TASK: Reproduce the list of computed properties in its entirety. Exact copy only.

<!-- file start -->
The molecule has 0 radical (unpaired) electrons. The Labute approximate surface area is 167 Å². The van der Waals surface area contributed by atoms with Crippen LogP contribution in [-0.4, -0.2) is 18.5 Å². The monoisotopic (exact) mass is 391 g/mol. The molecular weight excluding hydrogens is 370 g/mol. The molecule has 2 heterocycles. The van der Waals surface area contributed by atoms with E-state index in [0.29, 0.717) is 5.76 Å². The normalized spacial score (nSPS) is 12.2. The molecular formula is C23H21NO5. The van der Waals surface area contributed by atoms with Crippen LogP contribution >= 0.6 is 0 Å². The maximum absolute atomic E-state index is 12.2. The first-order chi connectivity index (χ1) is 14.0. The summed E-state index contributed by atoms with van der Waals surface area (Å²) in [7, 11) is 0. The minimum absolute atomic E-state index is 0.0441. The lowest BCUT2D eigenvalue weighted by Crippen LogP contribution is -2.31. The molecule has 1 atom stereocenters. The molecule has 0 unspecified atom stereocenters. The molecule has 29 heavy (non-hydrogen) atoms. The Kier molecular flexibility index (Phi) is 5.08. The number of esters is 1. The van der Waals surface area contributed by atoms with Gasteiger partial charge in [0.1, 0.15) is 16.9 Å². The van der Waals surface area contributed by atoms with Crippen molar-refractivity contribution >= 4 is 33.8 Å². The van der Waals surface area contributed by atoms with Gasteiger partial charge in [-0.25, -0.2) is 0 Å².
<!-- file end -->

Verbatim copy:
The molecule has 0 radical (unpaired) electrons. The Labute approximate surface area is 167 Å². The van der Waals surface area contributed by atoms with Crippen LogP contribution in [-0.4, -0.2) is 18.5 Å². The monoisotopic (exact) mass is 391 g/mol. The molecular weight excluding hydrogens is 370 g/mol. The molecule has 2 heterocycles. The van der Waals surface area contributed by atoms with E-state index in [0.29, 0.717) is 5.76 Å². The normalized spacial score (nSPS) is 12.2. The molecular formula is C23H21NO5. The van der Waals surface area contributed by atoms with Crippen LogP contribution >= 0.6 is 0 Å². The maximum absolute atomic E-state index is 12.2. The first-order chi connectivity index (χ1) is 14.0. The summed E-state index contributed by atoms with van der Waals surface area (Å²) in [7, 11) is 0. The minimum absolute atomic E-state index is 0.0441. The lowest BCUT2D eigenvalue weighted by Crippen LogP contribution is -2.31. The molecule has 1 atom stereocenters. The molecule has 0 unspecified atom stereocenters. The molecule has 29 heavy (non-hydrogen) atoms. The Kier molecular flexibility index (Phi) is 5.08. The number of esters is 1. The van der Waals surface area contributed by atoms with Gasteiger partial charge in [0.1, 0.15) is 16.9 Å². The van der Waals surface area contributed by atoms with Crippen molar-refractivity contribution >= 4 is 33.8 Å². The van der Waals surface area contributed by atoms with Gasteiger partial charge in [-0.25, -0.2) is 0 Å².